This state of universal dishonesty and substitution would be bad enough were it merely confined to commodities, but it is truly alarming when it is extended to persons. It has become so much the fashion to introduce real characters into our novels, satires, and lampoons, personality has been pushed to such a confounding and confounded excess, that we no longer know who is who, (what is what we have long forgotten,) we are ignorant which is the original, which the copy, the type is supplanted by the antitype, and personal identity is altogether lost. “ Methinks there are six Harries in the field,” cried the disappointed Hotspur. Had he lived in our days, he would have found sixty. Modest authors, who were once content to be anonymous, must now forsooth become pseudonymous, having as many aliases as a professed. swindler, and assuming them with the same petty larceny motive-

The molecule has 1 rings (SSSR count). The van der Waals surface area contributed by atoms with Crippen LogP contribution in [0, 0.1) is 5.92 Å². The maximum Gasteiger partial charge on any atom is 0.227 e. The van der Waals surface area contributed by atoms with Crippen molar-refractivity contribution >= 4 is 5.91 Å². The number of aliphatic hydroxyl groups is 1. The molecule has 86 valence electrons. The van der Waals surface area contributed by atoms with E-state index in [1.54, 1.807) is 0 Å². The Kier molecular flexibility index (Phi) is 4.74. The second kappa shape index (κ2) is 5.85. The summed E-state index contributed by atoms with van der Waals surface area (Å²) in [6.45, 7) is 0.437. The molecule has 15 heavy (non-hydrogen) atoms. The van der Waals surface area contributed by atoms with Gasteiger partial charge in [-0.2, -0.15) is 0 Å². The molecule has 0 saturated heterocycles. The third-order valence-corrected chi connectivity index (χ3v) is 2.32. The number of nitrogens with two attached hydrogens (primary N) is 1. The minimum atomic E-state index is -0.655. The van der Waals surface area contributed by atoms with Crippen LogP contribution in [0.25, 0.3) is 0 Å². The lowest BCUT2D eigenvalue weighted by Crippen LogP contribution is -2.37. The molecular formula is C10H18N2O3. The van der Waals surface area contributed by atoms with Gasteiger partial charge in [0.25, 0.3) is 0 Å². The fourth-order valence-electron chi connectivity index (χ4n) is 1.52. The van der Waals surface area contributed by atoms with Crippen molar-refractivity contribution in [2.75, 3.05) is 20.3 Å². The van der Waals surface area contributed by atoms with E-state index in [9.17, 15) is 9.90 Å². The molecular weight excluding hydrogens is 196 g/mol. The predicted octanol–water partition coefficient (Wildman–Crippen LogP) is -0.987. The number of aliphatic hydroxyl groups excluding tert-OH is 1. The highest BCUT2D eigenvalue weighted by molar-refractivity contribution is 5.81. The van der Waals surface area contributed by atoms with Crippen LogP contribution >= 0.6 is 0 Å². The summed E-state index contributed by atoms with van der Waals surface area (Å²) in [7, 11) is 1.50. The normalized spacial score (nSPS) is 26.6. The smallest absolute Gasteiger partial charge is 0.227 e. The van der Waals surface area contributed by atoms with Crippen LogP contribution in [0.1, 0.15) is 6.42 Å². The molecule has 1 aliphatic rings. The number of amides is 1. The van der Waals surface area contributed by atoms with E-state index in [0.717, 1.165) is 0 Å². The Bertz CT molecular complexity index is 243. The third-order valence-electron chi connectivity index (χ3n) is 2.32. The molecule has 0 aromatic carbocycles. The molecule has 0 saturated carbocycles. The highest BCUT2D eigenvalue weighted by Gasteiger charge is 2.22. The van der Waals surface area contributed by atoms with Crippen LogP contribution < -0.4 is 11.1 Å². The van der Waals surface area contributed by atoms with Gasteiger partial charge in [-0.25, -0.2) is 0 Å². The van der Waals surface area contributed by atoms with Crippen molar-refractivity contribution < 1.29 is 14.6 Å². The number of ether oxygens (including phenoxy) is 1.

July.-- VOL. XXIII. XO. XCI.

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that of obtaining other men's goods under false pretences. The dupes who read and admire Sterne's and Lord Lyttelton's Letters, are far from suspecting that they are forgeries; and wiser heads dream not that in these our days we have many a Chatterton and Ireland hitherto undetected. The “nosce teipsum” is an exploded admonition: if we cannot know others, how can we be expected to know ourselves ? It is wiser and safer, and nearer to the truth, to say with Cicero, “All I know with certainty is, that I know nothing."